Using such high concentrations of lidocaine biochemically alters the HA, however, and shortens its longevity, he says. No randomized, controlled trials have determined by how much, “But theoretically, it makes sense.” Adding water to any gel product breaks down its cohesion, just as water does to a lump of sugar, he explains.

“The key to HA’s longevity is its chemical makeup - the way that it’s cross-linked,” Dr. Galadari says. “If you break these cross-links with a lot of dilution, you end up with an HA that’s not going to last long.” Accordingly, he says, dermatologists in Europe and other international markets including the UAE don’t dilute HA products because they have many thinner HA fillers available.

A tear trough before (left) and two weeks after correction using 0.5 mL of Teosyal Redensity 2 on each side in a 34-year-old female patient. The product was injected subdermally with a 28-gauge needle. (Photos: Hassan Galadar, M.D.)

 

Choice fillers

In the United States, the filler of choice for tear troughs is Belotero (HA, Merz), Dr. Galadari says.

“Some people dilute it with lidocaine, but you don’t have to. It’s a very thin product. It’s safe for injection into that area and provides satisfactory volume,” he says.

Other options for clinicians in the United States treating the tear trough include combining a hyaluronic acid such as Restylane with Radiesse in a manner first described by Lisa Donofrio, M.D. (68th Annual American Academy of Dermatology Meeting; March 5-10, 2010; Miami Beach, Fla.) “I’ve done this hundreds of times. It works fantastically,” Dr. Galadari says.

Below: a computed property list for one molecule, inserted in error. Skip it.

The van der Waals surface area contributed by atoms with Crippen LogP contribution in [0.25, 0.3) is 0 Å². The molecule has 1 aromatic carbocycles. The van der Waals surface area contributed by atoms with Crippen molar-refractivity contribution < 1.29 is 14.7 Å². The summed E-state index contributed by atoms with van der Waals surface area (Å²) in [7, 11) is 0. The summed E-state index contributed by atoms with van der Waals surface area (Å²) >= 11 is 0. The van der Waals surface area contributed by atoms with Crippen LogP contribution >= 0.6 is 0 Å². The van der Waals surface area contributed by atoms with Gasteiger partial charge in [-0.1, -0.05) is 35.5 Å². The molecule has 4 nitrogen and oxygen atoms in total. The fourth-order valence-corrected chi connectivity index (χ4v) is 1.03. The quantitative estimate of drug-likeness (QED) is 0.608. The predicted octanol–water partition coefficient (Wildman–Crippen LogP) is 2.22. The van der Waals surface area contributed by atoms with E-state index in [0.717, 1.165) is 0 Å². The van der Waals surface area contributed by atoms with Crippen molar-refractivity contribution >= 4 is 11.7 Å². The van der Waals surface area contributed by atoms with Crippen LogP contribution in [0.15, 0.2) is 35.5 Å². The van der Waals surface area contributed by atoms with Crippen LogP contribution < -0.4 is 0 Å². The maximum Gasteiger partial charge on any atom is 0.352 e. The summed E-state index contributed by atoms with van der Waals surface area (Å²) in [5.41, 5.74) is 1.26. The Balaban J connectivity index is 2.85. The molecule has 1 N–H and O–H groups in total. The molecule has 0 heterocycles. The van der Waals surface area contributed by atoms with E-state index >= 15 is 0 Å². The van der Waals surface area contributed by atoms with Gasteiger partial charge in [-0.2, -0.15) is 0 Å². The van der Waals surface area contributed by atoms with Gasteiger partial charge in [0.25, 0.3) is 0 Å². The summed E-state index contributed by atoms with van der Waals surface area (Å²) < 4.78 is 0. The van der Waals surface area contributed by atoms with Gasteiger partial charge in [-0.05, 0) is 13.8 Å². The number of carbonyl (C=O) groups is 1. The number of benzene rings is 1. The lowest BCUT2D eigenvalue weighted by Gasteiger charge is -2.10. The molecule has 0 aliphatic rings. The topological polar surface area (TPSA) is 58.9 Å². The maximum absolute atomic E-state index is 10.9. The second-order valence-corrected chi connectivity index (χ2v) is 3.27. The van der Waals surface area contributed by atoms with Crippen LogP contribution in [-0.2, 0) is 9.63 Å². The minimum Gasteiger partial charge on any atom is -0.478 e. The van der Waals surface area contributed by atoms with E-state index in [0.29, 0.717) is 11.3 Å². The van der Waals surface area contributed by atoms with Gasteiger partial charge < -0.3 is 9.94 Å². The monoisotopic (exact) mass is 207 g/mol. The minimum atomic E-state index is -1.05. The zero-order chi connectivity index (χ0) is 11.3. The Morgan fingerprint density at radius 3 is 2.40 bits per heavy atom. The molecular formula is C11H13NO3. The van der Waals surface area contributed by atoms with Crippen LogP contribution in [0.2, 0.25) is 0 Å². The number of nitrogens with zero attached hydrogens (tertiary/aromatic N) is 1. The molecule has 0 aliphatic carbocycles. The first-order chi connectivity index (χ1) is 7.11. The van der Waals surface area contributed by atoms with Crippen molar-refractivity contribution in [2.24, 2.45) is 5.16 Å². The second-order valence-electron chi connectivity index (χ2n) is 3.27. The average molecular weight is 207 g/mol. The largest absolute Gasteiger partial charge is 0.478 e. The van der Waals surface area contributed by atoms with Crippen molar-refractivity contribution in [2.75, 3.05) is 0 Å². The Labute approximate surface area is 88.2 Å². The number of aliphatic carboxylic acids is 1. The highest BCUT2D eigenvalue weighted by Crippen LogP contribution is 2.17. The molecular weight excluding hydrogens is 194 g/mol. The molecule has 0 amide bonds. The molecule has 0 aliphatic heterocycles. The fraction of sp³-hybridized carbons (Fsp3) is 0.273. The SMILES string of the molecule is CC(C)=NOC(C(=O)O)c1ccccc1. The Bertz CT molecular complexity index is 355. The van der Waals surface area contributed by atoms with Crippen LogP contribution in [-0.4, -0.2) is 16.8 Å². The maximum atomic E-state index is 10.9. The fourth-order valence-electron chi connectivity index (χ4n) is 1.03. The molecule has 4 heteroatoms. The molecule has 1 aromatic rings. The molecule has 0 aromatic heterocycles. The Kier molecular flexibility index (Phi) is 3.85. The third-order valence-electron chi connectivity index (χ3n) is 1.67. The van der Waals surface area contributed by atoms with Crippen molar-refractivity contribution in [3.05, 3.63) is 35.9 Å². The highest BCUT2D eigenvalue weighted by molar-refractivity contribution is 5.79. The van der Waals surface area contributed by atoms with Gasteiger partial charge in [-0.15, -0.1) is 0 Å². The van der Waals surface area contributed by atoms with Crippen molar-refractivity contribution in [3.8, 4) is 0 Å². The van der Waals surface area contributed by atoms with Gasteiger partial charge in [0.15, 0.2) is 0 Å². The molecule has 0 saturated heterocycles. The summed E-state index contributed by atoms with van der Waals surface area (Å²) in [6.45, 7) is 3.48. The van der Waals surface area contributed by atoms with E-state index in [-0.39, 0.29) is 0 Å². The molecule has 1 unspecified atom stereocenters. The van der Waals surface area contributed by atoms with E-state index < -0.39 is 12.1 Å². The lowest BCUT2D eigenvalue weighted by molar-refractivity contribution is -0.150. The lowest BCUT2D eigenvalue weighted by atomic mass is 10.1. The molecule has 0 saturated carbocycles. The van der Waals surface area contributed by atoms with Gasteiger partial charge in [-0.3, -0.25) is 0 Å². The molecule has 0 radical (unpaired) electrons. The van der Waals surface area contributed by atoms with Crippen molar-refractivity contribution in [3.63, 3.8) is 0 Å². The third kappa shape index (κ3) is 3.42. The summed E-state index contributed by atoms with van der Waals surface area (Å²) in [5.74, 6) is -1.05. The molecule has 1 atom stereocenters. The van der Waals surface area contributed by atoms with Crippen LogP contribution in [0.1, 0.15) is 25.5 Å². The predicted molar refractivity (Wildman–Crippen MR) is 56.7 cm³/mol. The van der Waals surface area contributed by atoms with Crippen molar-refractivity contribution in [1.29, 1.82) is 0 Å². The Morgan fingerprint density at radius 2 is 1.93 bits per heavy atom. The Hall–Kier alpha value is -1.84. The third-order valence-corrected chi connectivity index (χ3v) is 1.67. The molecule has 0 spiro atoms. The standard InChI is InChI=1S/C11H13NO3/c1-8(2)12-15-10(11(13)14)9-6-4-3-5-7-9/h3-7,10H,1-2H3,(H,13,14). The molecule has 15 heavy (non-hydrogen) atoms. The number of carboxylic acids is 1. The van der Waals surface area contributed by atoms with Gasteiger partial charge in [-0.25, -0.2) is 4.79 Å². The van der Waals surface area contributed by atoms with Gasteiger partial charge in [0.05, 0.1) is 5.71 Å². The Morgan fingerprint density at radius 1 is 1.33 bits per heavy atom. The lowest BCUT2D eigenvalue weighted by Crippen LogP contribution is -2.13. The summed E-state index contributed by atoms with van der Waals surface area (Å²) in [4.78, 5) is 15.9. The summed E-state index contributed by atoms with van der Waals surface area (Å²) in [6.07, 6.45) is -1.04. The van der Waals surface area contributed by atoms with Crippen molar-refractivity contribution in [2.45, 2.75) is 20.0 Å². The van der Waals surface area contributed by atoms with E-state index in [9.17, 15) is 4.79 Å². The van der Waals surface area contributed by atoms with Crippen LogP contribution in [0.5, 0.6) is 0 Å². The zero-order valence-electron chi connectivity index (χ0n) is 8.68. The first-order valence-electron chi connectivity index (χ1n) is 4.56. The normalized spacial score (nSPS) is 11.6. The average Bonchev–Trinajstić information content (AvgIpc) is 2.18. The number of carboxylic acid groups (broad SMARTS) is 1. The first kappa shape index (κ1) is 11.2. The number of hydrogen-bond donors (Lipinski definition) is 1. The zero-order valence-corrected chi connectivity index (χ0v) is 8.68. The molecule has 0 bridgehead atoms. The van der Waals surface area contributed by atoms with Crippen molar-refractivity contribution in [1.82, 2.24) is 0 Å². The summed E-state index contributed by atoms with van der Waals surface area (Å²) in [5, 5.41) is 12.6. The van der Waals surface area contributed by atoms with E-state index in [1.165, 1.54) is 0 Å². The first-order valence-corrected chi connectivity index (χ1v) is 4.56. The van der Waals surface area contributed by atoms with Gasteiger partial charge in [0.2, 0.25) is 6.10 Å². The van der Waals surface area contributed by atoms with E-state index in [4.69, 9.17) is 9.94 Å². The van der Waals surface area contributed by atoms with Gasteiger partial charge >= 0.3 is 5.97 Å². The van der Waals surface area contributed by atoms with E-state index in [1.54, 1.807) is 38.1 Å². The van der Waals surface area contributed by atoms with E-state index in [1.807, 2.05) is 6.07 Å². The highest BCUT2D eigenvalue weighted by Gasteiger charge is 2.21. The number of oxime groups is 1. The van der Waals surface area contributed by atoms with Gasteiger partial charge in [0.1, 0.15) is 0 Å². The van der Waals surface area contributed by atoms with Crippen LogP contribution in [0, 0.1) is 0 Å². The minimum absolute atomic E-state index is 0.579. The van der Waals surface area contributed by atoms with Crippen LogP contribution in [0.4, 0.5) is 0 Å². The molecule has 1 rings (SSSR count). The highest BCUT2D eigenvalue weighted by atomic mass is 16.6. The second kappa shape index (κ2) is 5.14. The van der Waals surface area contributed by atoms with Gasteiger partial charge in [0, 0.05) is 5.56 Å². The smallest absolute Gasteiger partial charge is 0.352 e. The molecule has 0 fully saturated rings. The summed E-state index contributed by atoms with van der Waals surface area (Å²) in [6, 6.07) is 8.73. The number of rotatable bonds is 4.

“The only dermal filler that has color is CaHA. But it’s a very thick product, so it should never be injected into the tear trough,” Dr. Galadari says. Rather, he says mixing a minute amount (0.1 mL) of CaHA into HA changes the HA’s color enough to avoid the Tyndall effect.

“The Restylane is treating the tear troughs, but because the Radiesse is there, there’s no chance of developing the Tyndall effect,” he says.

Dr. Galadari says he no longer uses the HA/CaHA combination, however, since Teosyal Redensity 2 became available.

“It’s composed of both cross-linked and non-cross-linked HA, in addition to amino acids and minerals. This creates a product that lasts for an average of a year. And no matter the quantity injected, it does not lead to any swelling or Tyndall effect,” Dr. Galadari says.

Because of its thin consistency, he says, Redensity 2 is virtually useless outside the tear troughs, its sole indication in Europe. It’s also available in Canada, but not the United States.